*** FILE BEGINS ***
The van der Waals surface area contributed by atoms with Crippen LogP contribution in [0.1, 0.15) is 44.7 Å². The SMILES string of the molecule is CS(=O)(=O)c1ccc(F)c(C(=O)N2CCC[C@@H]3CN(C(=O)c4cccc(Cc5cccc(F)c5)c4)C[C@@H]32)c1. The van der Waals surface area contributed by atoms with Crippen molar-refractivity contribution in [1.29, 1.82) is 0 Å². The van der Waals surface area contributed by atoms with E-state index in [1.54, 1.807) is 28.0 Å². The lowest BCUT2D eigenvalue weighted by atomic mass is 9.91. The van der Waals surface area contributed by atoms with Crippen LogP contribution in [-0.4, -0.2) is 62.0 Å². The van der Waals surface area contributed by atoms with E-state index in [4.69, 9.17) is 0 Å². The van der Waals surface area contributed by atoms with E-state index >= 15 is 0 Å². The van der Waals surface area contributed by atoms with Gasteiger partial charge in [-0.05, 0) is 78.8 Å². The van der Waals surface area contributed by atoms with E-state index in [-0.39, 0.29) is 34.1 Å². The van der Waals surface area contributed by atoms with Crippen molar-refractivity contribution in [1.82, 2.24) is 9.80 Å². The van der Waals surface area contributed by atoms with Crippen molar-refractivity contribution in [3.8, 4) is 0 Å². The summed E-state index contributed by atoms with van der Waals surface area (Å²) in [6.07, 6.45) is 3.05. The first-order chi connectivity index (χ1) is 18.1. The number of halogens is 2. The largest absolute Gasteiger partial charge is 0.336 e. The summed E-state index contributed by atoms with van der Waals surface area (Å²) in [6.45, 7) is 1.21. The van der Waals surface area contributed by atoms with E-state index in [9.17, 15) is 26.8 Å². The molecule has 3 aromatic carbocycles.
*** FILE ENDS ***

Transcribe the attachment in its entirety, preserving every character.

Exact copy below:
The van der Waals surface area contributed by atoms with Crippen LogP contribution in [0.1, 0.15) is 44.7 Å². The SMILES string of the molecule is CS(=O)(=O)c1ccc(F)c(C(=O)N2CCC[C@@H]3CN(C(=O)c4cccc(Cc5cccc(F)c5)c4)C[C@@H]32)c1. The van der Waals surface area contributed by atoms with Crippen molar-refractivity contribution in [1.29, 1.82) is 0 Å². The van der Waals surface area contributed by atoms with E-state index in [1.54, 1.807) is 28.0 Å². The lowest BCUT2D eigenvalue weighted by atomic mass is 9.91. The van der Waals surface area contributed by atoms with Crippen LogP contribution in [-0.4, -0.2) is 62.0 Å². The van der Waals surface area contributed by atoms with E-state index in [4.69, 9.17) is 0 Å². The van der Waals surface area contributed by atoms with E-state index >= 15 is 0 Å². The van der Waals surface area contributed by atoms with Gasteiger partial charge in [-0.05, 0) is 78.8 Å². The van der Waals surface area contributed by atoms with E-state index in [-0.39, 0.29) is 34.1 Å². The van der Waals surface area contributed by atoms with Crippen molar-refractivity contribution in [1.82, 2.24) is 9.80 Å². The van der Waals surface area contributed by atoms with Crippen molar-refractivity contribution in [3.8, 4) is 0 Å². The summed E-state index contributed by atoms with van der Waals surface area (Å²) in [6.07, 6.45) is 3.05. The first-order chi connectivity index (χ1) is 18.1. The number of halogens is 2. The largest absolute Gasteiger partial charge is 0.336 e. The summed E-state index contributed by atoms with van der Waals surface area (Å²) in [6.45, 7) is 1.21. The van der Waals surface area contributed by atoms with E-state index in [9.17, 15) is 26.8 Å². The molecule has 3 aromatic carbocycles.